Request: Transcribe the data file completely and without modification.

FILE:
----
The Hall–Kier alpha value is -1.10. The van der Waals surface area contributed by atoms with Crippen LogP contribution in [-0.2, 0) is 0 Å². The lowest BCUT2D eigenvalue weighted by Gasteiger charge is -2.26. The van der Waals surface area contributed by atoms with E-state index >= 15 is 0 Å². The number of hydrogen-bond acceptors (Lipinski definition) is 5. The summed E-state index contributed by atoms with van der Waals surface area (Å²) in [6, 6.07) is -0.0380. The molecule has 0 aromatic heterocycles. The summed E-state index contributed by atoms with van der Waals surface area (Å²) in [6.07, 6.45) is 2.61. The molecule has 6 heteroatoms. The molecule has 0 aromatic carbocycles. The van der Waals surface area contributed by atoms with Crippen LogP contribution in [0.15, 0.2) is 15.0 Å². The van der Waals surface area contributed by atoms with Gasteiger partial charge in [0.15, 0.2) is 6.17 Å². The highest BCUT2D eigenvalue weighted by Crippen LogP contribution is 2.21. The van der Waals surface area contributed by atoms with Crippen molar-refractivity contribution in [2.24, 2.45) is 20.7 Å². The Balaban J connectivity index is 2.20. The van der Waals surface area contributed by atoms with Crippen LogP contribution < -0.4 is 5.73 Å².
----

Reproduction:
The Hall–Kier alpha value is -1.10. The van der Waals surface area contributed by atoms with Crippen LogP contribution in [-0.2, 0) is 0 Å². The lowest BCUT2D eigenvalue weighted by Gasteiger charge is -2.26. The van der Waals surface area contributed by atoms with E-state index >= 15 is 0 Å². The number of hydrogen-bond acceptors (Lipinski definition) is 5. The summed E-state index contributed by atoms with van der Waals surface area (Å²) in [6, 6.07) is -0.0380. The molecule has 0 aromatic heterocycles. The summed E-state index contributed by atoms with van der Waals surface area (Å²) in [6.07, 6.45) is 2.61. The molecule has 6 heteroatoms. The molecule has 0 aromatic carbocycles. The van der Waals surface area contributed by atoms with Crippen LogP contribution in [0.15, 0.2) is 15.0 Å². The van der Waals surface area contributed by atoms with Gasteiger partial charge in [0.15, 0.2) is 6.17 Å². The highest BCUT2D eigenvalue weighted by Crippen LogP contribution is 2.21. The van der Waals surface area contributed by atoms with Crippen molar-refractivity contribution in [2.24, 2.45) is 20.7 Å². The Balaban J connectivity index is 2.20. The van der Waals surface area contributed by atoms with Crippen LogP contribution < -0.4 is 5.73 Å².